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Question 4. “How can a just God punish people for sins that occurred in a timeline which no longer exists?”
In a certain sense, individual sins are committed at discrete points in Time. God does not hold us responsible for sins we do not commit. Although the strict Calvinists among us may say that God has predestined "vessels of wrath fitted unto destruction," (Rom. 9:22) and the less strict may say that God's foreknowledge allows Him know our sins before we do, I know of no theological system that claims God will punish us for sins that we at no point actually commit.
So then, if Time is recreated without sin, doesn't this mean that all humans would suddenly become sinless? God may justly condemn humans for sins they have not yet committed, but can He condemn us for sins that were un-committed?
For example, let's say God goes back in Time and makes Genghis Khan be born as a sinless human being This means that he would not have killed and raped his way across Asia and Europe. This in turn would mean that all of the humans he killed would have lived (longer), the women he raped would not have become pregnant (with his children), and a substantial percentage of the human race would not be related to him.
In this scenario, is Genghis Khan responsible for the sins he would have committed in the original timeline? All evidence of his crimes has disappeared, all his victims are spared, no sin can be laid on his account.
Once again, this question betrays Marty McFly-style thinking. From the in-time perspective, changing history changes what sins are committed, but the eternal perspective gives us a different picture.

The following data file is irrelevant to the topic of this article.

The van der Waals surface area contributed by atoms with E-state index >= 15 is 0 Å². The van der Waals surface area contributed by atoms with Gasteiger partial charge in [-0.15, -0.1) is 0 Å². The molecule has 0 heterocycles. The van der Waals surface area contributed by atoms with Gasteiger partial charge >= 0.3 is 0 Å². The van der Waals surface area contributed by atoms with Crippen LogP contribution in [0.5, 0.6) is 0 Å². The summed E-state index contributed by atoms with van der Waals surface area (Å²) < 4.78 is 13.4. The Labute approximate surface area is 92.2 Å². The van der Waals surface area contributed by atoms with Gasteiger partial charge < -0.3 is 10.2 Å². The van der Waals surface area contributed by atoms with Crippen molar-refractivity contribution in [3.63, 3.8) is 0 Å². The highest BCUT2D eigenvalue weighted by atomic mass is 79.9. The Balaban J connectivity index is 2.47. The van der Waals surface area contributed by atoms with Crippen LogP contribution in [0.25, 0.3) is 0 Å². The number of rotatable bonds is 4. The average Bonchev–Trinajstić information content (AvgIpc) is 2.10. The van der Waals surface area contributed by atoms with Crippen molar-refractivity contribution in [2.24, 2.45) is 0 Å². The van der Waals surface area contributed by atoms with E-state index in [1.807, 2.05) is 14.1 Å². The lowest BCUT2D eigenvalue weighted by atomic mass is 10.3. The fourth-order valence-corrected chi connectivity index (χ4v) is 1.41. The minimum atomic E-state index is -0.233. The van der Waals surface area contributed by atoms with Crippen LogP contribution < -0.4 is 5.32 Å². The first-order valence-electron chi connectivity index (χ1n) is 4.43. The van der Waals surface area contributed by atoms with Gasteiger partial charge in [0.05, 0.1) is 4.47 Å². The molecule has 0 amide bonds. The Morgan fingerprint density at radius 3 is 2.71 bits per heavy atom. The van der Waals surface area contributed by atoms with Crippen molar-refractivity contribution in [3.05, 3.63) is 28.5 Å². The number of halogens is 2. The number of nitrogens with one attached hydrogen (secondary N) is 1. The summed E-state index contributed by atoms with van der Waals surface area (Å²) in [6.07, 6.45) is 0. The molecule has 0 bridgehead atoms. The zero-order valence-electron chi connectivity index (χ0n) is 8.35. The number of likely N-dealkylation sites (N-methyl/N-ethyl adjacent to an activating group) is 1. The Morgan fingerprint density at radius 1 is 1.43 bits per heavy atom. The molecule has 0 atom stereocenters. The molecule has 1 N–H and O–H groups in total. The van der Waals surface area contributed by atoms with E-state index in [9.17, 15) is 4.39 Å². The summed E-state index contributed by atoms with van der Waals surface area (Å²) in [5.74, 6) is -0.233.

Moreover, this question also assumes that God the worst part of sin is the harm that it does to others. Murder is wrong because it ends the life of a fellow human being. Stealing is wrong because you deprive someone else of what belongs to them. Our common assumption is that the worst part of sin is that it harms others.
Of course, looking at the Scriptures, we see something quite different.
Christ tells us that it is not the consequences of physical acting out of a sin that matters most. If you murder in your heart, you are just as guilty as if you had stuck a knife into a person's heart. On the other hand, the law of Moses provided cities for refuge for those who accidentally took human life. What matters most is not the physical act of ending a human life, but the state of the heart in relation to the act.
This is not to say that physical acts do not matter - in the New Testament faith without works is dead, in the Old Testament accidentally coming into contact with an unclean object still defiled a person. But the heart from which the act flows is still given precedence over the consequences of the action.
If I intend to toss a ball to my friend, but it hits him in the head, killing him, I have taken human life, but I have not committed murder. If I toss a ball to my enemy, hoping that it will kill him, but he instead catches it, I have not taken human life, but I have committed murder.
In this way, we see that it is not the temporal consequences of our actions that matter most to God, but their eternal consequences. Matthew 10:28 tells us "And do not fear those who kill the body but cannot kill the soul. But rather fear Him who is able to destroy both soul and body in hell." It is more terrible to commit a sin and be thrown into hell than to be sinned against. A murder does temporal damage to his victim, but eternal damage to himself.